When you say the word grandma, a lot of people picture a rosy-cheeked, sweet, little, white-haired lady. Maybe she’s wearing an apron, rolling out cookie dough. Or maybe she’s wrapped in a shawl, sipping tea from delicate bone china after having knit another pair of pink mittens. When I hear grandma though, my mind conjures a devilish grin and hands wrapped around a glass of rye.
My Grandma Garbas didn’t fit the mold. She was sarcastic. She snuck whiskey into football games, hinting to the fans around her that the thermos contained Earl Grey. She liked to gamble and would play cards all night. To my knowledge, she never knit a thing. And she dyed her hair a hot shade of orange-red.
I loved that she had edges. That she was honest, and real. Those are the kinds of people you give your whole trust. And it made the tender moments even more precious.
Grandma loved flowers especially and that appreciation is a gift she gave to me. When she would come to visit, she’d take me on walks. My little hand in hers, she would guide us past the wildflowers in the park and quiz me on the names. Honeysuckle. Dandelions. And she would point to the flowers in the neighbours’ plots. Impatiens. Pansies. Geraniums. I can’t see a beautiful flower today without thinking of my Grandma.
On my thirteenth birthday, I came home from school to find her big car in the driveway. She was waiting for me. She gave me jewellery and a small bottle of perfume and told me that I was a young woman now and that thirteen was special and she wanted me to feel special. When I think back, that’s how my grandmother always was with me – always doing something to make me feel noticed and dear. The gifts didn’t matter – it was that she was there, waiting. It wasn’t until years later that I found out my birthday was also the day she’d lost a daughter, Cathy. All those years that she celebrated me when she must have been grieving and I had no idea. I never knew to thank her or to hug her extra-long.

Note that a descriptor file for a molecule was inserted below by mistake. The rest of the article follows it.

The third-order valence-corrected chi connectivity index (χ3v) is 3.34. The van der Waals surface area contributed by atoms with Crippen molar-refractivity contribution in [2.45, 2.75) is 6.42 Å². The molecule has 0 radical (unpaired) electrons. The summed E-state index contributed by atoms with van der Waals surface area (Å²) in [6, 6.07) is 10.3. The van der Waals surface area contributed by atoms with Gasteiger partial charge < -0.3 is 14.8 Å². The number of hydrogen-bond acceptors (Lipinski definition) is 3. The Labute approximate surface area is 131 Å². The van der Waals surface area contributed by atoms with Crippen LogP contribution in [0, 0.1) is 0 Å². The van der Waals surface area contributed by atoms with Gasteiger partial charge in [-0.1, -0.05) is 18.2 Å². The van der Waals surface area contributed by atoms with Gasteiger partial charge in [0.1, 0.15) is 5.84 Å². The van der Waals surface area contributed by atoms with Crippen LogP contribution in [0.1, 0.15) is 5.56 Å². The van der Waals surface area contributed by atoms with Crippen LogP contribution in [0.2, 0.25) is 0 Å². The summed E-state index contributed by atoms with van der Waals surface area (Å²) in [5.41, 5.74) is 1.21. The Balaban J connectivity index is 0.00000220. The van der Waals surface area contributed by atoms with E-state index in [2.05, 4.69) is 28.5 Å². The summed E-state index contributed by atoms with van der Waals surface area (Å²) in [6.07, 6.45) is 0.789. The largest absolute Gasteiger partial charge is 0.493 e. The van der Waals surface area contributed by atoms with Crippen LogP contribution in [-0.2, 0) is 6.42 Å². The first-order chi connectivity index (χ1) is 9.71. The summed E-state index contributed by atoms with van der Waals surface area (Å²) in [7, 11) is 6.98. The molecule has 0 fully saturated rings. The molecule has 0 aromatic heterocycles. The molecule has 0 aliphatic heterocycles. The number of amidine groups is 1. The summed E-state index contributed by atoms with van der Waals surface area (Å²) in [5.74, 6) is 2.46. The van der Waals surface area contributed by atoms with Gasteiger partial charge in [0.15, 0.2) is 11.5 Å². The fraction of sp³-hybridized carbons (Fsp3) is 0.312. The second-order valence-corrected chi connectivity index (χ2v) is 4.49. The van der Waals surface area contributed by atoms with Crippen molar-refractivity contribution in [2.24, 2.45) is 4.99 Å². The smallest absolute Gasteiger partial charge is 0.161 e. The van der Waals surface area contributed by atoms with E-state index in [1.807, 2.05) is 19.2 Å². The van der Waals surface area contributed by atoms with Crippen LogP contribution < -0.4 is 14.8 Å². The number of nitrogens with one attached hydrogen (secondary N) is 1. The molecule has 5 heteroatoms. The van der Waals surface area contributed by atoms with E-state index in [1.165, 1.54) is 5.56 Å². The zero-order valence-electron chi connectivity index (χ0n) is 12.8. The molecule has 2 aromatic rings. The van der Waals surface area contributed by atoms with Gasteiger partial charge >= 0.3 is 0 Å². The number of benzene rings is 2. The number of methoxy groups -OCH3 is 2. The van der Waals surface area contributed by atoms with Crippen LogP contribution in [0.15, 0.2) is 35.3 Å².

After dinner one night, my grandma asked me to sit with her while the others moved to the living room. I could tell something was up and was curious. It seemed some joke was afoot. She slid her hand under the table and dropped a small, pink velveteen box into my palm. “I’ll give your brother money but I want you to have this. From a warm hand,” she winked. When I opened the box, there sat what I hadn’t noticed missing from her finger: my grandmother’s wedding ring.
A year later, unexpectedly (at least to us), Grandma was gone. I wore her ring on my wedding day, just a few weeks after her funeral. As I slipped it on, I remembered her hands. Her hands that stitched my First Communion dress although her knuckles were knotted with arthritis. Her hands that made us so many delicious perogies and cabbage rolls. Her hands that tended her own roses. And her hands that held mine, guiding me through the earliest years and the later ones, pointing out the things that were beautiful. And making me feel like I was one of them.
When I think of myself today, a grown woman, the parts I love best wear my grandmother’s fingerprints. My love of beauty, my value of honesty and individualism. By being who she was, she nurtured so much in me. A granddaughter’s life is graced by her grandmother’s. For always.
And there aren’t enough thank-yous in the world to cover it. Or enough rye to toast her.